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It's Fun to Play the Piano ... Please Pass It On!
Loc: Los Angeles, CA
Not so "piano" focused, but certainly a treat for anyone interested in music history.
This Aint No Mouse Music Who better to provide Americans with an intro to the roots music of their nation than a German-born count who fled Europe in the wake of World War II?
"...a great film about American roots music and a great "song catcher" named Chris Strachwitz who has recorded so much of our heritage which would have been lost. Many of our favorite musicians idolize Chris and have been influenced in their own careers...I'm thinking of Ry Cooder, Bonnie Raitt, The Rolling Stones, and many more. Do not miss this movie!"
Loc: California, USA
I listened to Daniel Barenboim playing Beethoven's Appasionata, Moonlight, and Pathetique sonatas. I had never listened to Barenboim before. I like his interpretation of these pieces. I also listened to Glenn Gould playing Bach's keyboard concerto No.4. Awesome.
How interesting, chopinoholic! As I am not a musician, I didn't even know that composer. He lived long ago…so a Fandango from that time, so cute!!!
I've heard now a harpsichord version and a piano version, and like the piano more. Again, I don't really think this has to be very fast. Let's have in mind that people dance Fandangos, and you'd usually get your legs a bit up…impossible if it's that fast.
Often nowadays, Fadango is associated with a style of Flamenco, but Fandango is the name of one of the folk dances throughout Spain beyond flamenco. Here is an example of "legs a bit up" This is a Fandango of Ciudad Real, which is not far from the place where the composer died.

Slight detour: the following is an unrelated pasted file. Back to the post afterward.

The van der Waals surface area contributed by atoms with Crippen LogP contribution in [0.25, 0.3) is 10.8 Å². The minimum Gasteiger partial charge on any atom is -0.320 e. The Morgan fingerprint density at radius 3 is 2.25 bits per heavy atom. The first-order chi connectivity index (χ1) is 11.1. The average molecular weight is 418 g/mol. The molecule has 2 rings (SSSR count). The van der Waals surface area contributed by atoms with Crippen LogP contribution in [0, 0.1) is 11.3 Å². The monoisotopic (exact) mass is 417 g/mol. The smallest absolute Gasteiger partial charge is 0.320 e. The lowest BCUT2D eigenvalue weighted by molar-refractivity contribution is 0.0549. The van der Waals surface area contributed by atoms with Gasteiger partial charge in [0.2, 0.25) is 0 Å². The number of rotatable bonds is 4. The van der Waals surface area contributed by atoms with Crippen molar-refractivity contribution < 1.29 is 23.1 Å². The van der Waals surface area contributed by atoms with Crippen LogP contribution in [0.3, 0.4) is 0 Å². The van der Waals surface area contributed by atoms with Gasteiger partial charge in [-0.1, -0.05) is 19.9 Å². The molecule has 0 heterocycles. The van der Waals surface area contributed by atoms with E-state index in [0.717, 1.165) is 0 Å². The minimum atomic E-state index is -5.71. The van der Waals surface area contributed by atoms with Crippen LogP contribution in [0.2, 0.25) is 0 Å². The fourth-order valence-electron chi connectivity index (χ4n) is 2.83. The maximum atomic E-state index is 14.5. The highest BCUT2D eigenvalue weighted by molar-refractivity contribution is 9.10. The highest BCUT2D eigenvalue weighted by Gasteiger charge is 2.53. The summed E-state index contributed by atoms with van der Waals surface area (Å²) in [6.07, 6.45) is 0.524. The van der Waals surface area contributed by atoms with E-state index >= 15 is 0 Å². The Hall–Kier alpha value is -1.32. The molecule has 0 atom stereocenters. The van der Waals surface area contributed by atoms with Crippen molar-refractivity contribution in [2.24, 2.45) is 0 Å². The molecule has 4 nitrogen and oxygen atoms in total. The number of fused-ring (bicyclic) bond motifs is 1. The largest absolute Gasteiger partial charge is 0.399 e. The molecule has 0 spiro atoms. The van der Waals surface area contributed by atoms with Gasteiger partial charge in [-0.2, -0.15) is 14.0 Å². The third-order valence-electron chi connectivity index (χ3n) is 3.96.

Loc: Eindhoven, The Netherlands
Hi Albunea! Thank you for the link. It's really nice folkloristic dance. I like it.
I know the piece a long time and it always captivates me somehow. I must say that it suits the harpsichord best. Piano versions seem imitations to the harpsichord. It's a piece written for that instrument. But not having one I would have to make do with the piano. What shame!
Not really harpsichord…I can understand you like it because that is the instrument or similar where he composed it in? But fandangos are really played with more basic instruments. So this is something else, no matter if harpsichord or piano!
There are fandangos in America too, but it is all folklore traditional music, only best kept in villages, so not easy to find good videos of America fandangos now. I am trying!
I've seen now he is known as Padre Soler, and that sounds familiar, probably because he has some street names. He must be very famous for some people.
Hey, I've found a California Fandango! I thought of it because when I said America I was thinking of Latin America, but then I thought…well there could be some in USA too!:
phacke, one for today for the family. It is the opposite side of the coin: very professional folk dance, Irish. The music has a different air, but I see some resemblance with our folk dance in movement of legs, and the stepping of heels.